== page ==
Sunday, 22 May 2022

Do you know what God's greatest gift to mankind is?

A question posed to me by a man I gave money to on the Avenue de Belleville yesterday. He had leaned forward from his perch on a bench where he was surrounded by his worldly possessions of a few carrier bags, hands raised, open faced. I had replied, somewhat unnerved, expecting an impromptu sermon on that airless late morning.

". . . Probably not."

"It is the smile."

He had beamed, demonstrating his own particular wide, toothy smile. 

"Bien sur," I had replied, fluttering something in response to his hand on heart gesture. The phrase stuck in my mind the rest of the day and still seems to be there this morning, my face muscles being given a gentle prod away from their tendency to sag into a downward trajectory if left to gravity's influence. 

Not one usually for tourist information I had noted somewhere that looked like a slice of Hackney on a site of 'insolite' (quirky, unusual) Paris places and we had taken a long amble from our hotel to Pere Lachaise cemetery including the proposed graffiti embellished street. The said road was actually quite short and not as stuffed with artists and alternative eateries/second hand clothes emporiums, etc, as I had imagined but the whole area was fascinating especially the enormous food market that extends nearly the whole length of the main avenue. As we arrived the vendors were starting to pack up from their early start,  reloading the line of graffiti-covered delivery lorries. I stood for a while watching the chaos as people scrambled to get the useable goods stashed and the mountains of debris cleared away, and could only vaguely imagine the amount of food that comes into the city everyday, displayed in markets and shops, eaten at home or on foot, and cooked in the hundreds of Parisian restaurants.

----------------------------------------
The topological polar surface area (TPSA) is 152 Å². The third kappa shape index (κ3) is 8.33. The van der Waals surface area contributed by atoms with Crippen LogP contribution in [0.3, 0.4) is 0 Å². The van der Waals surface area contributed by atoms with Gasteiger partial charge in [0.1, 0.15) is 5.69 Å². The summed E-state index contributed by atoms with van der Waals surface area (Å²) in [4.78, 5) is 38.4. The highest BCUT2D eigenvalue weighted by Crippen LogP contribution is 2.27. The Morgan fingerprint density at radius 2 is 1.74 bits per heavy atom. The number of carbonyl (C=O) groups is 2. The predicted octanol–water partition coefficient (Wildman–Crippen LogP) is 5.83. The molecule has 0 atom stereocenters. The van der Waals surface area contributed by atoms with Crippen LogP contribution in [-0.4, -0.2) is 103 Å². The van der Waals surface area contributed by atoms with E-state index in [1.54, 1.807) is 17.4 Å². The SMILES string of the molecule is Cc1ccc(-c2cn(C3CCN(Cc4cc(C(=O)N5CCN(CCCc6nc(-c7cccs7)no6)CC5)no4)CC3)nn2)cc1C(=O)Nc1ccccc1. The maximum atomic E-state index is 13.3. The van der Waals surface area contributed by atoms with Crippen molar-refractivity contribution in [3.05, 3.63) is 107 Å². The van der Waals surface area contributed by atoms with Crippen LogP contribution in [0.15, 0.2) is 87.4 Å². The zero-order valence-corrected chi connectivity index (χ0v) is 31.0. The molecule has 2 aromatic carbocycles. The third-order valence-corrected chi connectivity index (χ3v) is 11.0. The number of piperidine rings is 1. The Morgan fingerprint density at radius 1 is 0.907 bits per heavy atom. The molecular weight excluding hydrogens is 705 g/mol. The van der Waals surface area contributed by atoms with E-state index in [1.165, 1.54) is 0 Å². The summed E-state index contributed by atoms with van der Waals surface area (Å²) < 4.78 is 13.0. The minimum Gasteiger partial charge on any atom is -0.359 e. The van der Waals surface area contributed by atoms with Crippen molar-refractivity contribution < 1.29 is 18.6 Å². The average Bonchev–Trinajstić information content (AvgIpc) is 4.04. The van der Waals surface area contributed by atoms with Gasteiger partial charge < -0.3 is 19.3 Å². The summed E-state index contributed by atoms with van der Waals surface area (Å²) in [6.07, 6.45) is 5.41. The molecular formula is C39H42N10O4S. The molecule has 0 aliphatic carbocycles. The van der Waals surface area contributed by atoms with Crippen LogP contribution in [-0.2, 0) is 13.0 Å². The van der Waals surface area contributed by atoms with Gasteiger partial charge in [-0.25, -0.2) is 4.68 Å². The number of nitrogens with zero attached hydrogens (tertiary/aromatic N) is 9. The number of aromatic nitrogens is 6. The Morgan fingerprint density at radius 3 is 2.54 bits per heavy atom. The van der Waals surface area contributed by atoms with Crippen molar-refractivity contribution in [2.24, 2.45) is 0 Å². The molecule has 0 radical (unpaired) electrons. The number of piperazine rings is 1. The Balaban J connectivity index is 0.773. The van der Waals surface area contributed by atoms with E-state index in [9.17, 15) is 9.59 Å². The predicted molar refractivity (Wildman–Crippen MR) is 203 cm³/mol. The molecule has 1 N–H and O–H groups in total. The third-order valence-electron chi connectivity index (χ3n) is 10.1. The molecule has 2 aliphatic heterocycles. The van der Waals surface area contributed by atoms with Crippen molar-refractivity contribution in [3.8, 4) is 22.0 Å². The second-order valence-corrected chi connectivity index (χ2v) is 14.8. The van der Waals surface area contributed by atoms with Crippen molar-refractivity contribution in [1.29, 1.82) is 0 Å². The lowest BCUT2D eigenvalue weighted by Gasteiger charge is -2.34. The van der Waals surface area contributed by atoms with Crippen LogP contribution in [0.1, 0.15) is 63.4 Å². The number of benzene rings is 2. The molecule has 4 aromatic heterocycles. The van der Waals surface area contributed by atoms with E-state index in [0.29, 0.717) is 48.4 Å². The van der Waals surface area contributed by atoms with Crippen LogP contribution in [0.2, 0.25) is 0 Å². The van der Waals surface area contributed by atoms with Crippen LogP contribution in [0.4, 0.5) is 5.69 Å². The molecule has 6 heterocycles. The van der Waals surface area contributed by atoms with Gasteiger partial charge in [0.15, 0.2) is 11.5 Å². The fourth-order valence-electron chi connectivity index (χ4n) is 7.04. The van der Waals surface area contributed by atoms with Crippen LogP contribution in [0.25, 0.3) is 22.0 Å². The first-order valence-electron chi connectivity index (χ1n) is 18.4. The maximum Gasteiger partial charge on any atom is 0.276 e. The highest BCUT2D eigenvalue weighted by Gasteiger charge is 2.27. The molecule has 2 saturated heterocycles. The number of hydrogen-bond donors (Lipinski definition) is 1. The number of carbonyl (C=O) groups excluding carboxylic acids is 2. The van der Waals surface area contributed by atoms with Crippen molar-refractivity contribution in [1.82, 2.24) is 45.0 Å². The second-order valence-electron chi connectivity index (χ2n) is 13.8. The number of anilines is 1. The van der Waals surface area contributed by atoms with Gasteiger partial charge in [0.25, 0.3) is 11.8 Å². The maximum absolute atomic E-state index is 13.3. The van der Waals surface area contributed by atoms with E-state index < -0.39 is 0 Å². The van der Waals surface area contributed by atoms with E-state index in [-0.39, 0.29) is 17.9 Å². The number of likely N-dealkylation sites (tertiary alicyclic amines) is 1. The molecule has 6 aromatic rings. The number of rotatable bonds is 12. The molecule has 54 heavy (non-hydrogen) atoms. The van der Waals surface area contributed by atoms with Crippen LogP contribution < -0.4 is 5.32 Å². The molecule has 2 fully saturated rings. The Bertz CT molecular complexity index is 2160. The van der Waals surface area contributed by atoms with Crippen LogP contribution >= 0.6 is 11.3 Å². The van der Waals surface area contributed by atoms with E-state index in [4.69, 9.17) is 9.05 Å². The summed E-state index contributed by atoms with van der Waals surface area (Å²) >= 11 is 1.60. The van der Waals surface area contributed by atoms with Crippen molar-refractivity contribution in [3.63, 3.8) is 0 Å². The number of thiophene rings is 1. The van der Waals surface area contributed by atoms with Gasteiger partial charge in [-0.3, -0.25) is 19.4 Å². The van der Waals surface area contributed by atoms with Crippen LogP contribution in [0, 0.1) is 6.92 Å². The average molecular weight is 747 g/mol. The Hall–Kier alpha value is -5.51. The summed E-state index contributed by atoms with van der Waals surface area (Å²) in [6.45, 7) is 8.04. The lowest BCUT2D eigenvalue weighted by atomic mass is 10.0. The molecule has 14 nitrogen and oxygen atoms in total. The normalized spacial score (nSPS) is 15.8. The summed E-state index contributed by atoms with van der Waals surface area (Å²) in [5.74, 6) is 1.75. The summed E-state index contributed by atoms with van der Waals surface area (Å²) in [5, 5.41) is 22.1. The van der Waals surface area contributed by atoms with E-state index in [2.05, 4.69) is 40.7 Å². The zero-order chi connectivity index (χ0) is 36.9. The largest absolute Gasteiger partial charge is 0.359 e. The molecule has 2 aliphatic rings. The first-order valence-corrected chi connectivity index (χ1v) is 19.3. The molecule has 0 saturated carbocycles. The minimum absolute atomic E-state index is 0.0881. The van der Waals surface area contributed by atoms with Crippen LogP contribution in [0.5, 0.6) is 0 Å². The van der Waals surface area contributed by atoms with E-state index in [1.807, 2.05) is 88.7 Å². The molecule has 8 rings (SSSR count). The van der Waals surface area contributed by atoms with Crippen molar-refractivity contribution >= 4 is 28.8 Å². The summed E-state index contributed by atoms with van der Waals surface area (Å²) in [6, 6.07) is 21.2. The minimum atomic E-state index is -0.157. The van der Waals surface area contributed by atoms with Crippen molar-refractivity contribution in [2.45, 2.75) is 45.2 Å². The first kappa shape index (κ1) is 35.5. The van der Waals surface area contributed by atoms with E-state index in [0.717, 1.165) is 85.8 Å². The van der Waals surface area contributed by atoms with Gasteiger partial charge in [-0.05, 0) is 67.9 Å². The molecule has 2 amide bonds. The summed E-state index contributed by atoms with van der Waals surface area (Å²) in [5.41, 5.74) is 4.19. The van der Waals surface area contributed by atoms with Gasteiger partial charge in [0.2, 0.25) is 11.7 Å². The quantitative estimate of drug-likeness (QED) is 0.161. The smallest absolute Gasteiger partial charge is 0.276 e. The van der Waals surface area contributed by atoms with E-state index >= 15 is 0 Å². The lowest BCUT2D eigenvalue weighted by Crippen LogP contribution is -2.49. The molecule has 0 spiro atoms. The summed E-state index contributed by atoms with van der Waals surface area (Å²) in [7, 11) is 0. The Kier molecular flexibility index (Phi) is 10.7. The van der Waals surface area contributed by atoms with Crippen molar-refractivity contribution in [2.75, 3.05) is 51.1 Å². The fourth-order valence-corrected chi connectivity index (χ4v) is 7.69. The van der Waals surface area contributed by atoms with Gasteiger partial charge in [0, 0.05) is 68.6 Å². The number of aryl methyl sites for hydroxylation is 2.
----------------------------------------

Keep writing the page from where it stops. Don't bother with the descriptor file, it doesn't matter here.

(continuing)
In comparison to Belleville's colourful mayhem, Pere Lachaise cemetery is peaceful and almost silent, its alleyways between the tombs shaded by trees, the light tinted green, almost as if being in a forest glade. We sought out Chopin's grave and Mark stood a while in respectful silence while I mused on the appearance of the less tended tombs with their rusted doors and remnants of plant offerings. At the summit of the hill, clipped lawns invite lounging but it is not permitted. A series of benches however offer a resting point, surprisingly high-up view over the city and observation of the resident crow population.

Paris is renowned for its brisk and haughty restaurant staff but during the two days we only encountered one café owner whose indifference to his clientele was spectacular - huffing when I requested a black tea after he had slung a mint tea sachet onto the table to accompany the teapot of tepid water and snatching the ten euro bill from Mark's hand without so much as a merci, Monsieur. All other eateries we experienced seemed to be run by and worked in by friendly and efficient people. 
Michelin or similar was never going to be on our menu but we did have a few good brasserie experiences, notably a bistro on Belleville avenue which offered a hearty menu for 15 euros. I don't buy anything much on a city trip, preferring to spend money on sitting about in cafés and observing the locals, or tourists in the more guidebook quartiers. Arriving from a hamlet in the middle of farmland, the sensory overload of a huge city is overwhelming, nowhere more than around the Louvre where the crowds throng, selfie sticks in hand, following flag-holding guides or posing in front of the glass pyramid in carefully chosen clothing. There is no café there for crowd-observing but we sat on the steps dazed from sound, colour and movement.